Medical research enjoyed a major breakthrough over the past decade when two factors were isolated that link almost every major disorder: inflammation and stress. Neither came as a total surprise. Inflammation was long known as a paradoxical process in the body. Disease and injured tissues need an added supply of oxygen and immune cells in order to heal, but taken too far, as in the case of severe burns, and inflammation can lead to shock and even death.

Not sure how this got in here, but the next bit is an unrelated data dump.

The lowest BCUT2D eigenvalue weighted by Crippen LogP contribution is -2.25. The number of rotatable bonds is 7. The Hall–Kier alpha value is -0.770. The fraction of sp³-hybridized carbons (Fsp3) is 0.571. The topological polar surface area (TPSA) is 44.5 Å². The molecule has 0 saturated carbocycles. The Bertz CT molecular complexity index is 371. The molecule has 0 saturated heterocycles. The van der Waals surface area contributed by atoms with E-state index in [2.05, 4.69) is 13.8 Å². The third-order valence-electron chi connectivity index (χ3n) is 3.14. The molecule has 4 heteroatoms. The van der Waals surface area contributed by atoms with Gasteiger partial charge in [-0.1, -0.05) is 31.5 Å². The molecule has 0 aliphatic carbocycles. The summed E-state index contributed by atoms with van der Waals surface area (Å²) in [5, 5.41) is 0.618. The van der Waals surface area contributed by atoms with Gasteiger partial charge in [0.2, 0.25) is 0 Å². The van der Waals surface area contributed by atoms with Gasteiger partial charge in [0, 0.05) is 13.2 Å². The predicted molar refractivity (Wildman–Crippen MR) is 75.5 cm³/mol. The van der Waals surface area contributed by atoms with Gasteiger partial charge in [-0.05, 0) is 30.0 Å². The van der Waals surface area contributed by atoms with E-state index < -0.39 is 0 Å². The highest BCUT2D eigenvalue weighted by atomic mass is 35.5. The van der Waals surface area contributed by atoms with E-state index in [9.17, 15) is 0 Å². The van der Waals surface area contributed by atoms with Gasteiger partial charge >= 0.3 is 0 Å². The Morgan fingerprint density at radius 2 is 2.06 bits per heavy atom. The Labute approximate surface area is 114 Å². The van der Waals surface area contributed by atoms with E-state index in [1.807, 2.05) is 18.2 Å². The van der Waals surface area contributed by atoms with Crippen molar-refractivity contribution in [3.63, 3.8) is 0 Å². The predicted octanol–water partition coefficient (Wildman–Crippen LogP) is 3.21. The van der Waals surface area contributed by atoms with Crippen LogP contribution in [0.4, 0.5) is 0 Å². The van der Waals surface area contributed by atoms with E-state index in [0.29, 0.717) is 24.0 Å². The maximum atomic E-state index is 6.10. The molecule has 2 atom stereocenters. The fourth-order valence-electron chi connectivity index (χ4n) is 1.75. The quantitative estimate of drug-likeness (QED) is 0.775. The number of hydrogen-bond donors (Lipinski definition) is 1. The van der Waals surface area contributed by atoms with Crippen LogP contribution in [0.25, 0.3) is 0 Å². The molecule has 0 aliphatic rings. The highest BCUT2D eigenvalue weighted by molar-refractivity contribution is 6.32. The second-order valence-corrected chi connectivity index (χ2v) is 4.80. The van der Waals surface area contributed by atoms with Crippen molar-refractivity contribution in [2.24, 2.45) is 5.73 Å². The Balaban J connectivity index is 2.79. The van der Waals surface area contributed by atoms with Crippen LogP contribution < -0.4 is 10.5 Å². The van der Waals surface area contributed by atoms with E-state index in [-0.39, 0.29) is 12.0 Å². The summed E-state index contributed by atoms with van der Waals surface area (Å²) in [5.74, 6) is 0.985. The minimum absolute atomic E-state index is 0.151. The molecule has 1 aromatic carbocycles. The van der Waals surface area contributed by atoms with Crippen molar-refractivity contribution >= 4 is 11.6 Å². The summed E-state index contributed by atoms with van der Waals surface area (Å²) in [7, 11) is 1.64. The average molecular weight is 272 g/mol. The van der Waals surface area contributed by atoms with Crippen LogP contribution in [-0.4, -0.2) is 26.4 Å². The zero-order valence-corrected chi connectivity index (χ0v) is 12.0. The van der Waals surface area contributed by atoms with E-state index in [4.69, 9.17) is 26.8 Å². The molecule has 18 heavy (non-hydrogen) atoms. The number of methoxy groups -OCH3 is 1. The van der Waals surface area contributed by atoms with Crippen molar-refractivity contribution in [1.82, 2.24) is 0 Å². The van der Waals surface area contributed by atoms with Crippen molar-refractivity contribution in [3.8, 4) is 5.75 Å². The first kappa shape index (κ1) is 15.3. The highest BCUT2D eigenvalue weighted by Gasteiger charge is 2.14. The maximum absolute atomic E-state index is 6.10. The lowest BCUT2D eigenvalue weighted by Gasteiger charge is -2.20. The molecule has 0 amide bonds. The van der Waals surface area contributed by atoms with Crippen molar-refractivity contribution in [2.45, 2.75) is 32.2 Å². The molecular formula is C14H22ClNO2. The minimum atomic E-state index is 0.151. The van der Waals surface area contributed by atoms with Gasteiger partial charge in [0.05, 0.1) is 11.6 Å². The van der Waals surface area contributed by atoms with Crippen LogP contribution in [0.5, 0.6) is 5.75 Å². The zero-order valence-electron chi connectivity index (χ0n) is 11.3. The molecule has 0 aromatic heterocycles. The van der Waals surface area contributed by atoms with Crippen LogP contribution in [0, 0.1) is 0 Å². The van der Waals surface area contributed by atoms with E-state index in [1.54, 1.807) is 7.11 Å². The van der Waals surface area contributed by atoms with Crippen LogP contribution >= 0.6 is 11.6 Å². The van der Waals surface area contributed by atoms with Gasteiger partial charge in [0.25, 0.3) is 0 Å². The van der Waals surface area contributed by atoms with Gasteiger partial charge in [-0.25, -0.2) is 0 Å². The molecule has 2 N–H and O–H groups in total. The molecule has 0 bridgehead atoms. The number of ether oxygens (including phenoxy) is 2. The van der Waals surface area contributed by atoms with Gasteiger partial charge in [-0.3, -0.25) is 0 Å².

Stress is more clear-cut, since it has always been associated with harmful effects in the body and is linked to many disorders from depression and anxiety to hypertension and lowered immunity. But a breakthrough occurred when it was suddenly realized that the culprits in disease and aging were not acute, dramatic instances of inflammation and stress. Instead, the damage to the body is low-level and steady, a chronic condition that does its damage slowly at the cellular level. It turns out that aging and chronic disease actually begin almost invisibly at the cellular level long before any symptoms appear, over a span of years or most probably decades.